September 11, 2023
What would happen if your business were the victim of a disaster that wound up shutting down your core IT systems? Could you recover? How long would that process take? What would this downtime cost your organization? If you own a business, this probably isn’t the most pleasant topic to spend your time thinking about, but the best time to prepare is before something happens, not after.
In this blog, I’ll explain why disaster recovery plans (DRPs or DR plans) are important and how to create one for your organization.
Why Do Businesses Need an IT Disaster Recovery Plan?
According to a 2021 study by Computing Research, only 54% of organizations have taken the time to create a documented disaster recovery plan to help minimize downtime and recover their critical IT infrastructure quickly.
Here are a few additional statistics from Logic Monitor’s 2023 IT Outage Impact Study that help paint a picture of why a DR plan is so important:
- 96% of global IT decision-makers have experienced at least one outage in the past three years
- 51% of outages are avoidable, according to global IT decision-makers
- Companies with frequent outages experience 16x higher costs than companies with fewer instances of downtime
What’s the Difference Between a DRP and a Business Continuity Plan (BCP)?
Business continuity plans focus on restoring normal operations for the organization as a whole. Ideally, your BCP should be based on the results of a business impact analysis (BIA), which identifies any and all operational and financial impacts you should anticipate in the event that your core business processes go down.
On the other hand, DR plans focus on restoring your IT infrastructure and resources. DR plans are very important documents that can help your organization implement recovery strategies outlined in your BCP. Your DR plan will serve as a go-to manual with necessary contact information, systems information, and recovery procedures, allowing your IT team to move through the recovery process in an orderly fashion.
If downtime is extremely costly for your organization, it’s best to have both a BCP and a DRP in place.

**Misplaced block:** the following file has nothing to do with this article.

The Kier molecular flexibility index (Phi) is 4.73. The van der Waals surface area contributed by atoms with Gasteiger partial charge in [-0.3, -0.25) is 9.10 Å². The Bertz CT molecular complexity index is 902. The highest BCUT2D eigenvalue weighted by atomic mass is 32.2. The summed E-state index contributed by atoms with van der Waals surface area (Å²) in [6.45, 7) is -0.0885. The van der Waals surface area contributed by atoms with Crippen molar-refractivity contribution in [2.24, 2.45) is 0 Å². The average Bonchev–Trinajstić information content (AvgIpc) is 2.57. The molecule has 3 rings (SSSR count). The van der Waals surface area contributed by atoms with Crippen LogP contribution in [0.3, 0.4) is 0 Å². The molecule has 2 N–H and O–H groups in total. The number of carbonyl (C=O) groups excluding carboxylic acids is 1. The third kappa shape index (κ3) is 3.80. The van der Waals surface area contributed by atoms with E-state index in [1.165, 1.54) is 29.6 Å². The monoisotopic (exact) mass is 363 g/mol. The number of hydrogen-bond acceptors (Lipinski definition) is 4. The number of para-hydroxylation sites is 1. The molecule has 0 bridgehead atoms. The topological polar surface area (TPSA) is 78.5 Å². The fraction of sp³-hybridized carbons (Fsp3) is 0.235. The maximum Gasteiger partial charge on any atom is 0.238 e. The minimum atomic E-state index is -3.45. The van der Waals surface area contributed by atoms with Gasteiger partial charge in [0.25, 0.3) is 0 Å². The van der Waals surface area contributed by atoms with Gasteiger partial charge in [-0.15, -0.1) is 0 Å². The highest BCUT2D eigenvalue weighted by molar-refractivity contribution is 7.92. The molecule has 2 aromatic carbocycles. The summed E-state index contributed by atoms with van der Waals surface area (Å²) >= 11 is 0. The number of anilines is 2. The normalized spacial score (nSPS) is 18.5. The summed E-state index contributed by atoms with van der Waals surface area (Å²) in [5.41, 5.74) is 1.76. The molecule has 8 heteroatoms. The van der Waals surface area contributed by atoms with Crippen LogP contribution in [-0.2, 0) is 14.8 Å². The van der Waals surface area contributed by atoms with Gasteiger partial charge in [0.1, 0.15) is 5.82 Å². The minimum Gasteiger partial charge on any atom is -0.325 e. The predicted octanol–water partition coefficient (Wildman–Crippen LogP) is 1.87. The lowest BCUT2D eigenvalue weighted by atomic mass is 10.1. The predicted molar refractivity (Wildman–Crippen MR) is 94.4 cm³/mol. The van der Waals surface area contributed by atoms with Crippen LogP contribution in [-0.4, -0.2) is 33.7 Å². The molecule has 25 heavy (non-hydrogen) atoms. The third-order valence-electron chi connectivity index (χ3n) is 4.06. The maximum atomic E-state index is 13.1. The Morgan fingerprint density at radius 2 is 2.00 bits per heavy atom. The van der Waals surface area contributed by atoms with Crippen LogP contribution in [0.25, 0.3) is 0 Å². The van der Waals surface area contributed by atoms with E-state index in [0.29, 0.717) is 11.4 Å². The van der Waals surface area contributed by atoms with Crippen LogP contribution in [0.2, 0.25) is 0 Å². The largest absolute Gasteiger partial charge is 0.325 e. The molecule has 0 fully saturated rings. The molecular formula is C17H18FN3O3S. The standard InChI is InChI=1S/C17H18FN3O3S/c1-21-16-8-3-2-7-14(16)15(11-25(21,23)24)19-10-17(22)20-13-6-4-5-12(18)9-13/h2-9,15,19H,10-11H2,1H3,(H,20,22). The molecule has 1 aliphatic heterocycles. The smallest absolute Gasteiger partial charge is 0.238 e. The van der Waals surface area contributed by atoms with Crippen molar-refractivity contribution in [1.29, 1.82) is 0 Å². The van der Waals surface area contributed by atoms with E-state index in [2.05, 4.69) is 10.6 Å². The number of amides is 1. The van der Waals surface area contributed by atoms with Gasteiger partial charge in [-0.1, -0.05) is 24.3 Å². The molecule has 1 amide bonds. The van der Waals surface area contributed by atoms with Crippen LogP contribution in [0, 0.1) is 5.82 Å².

How To Create Your Disaster Recovery Plan
Fortunately, creating a DRP isn’t terribly difficult, but your plan will only be as effective as the thought you’ve put into it. Here are the five steps you need to take to create an effective DRP.
1. Define the Disasters You Need To Plan For
While there are some disasters that can affect any business, such as a power outage or the loss of Internet, some disasters are unique to a particular location. Extreme weather can occur everywhere, but the specifics of the disaster and the resulting damage can vary. Floods, fires, tornados, heavy rain, and damaging winds are just a few of the disasters that could put your business at risk. You’ll need to identify which pose a threat to your company and then plan accordingly (which we’ll get to next).
Don’t limit yourself to natural disasters either. A disaster recovery plan should address any catastrophe that puts your business out of production. Data loss, for example, is an extremely important threat to consider, along with any single point of failure that would disrupt your daily operations.
2. Anticipate the Effects of the Disaster
Each disaster has specific effects on your business. Before you can actually create your DR plan, list the effects of each disaster you identified in Step 1. Understanding the operational and financial impact of a disaster will help your organization prioritize resources and budget with these realities in mind.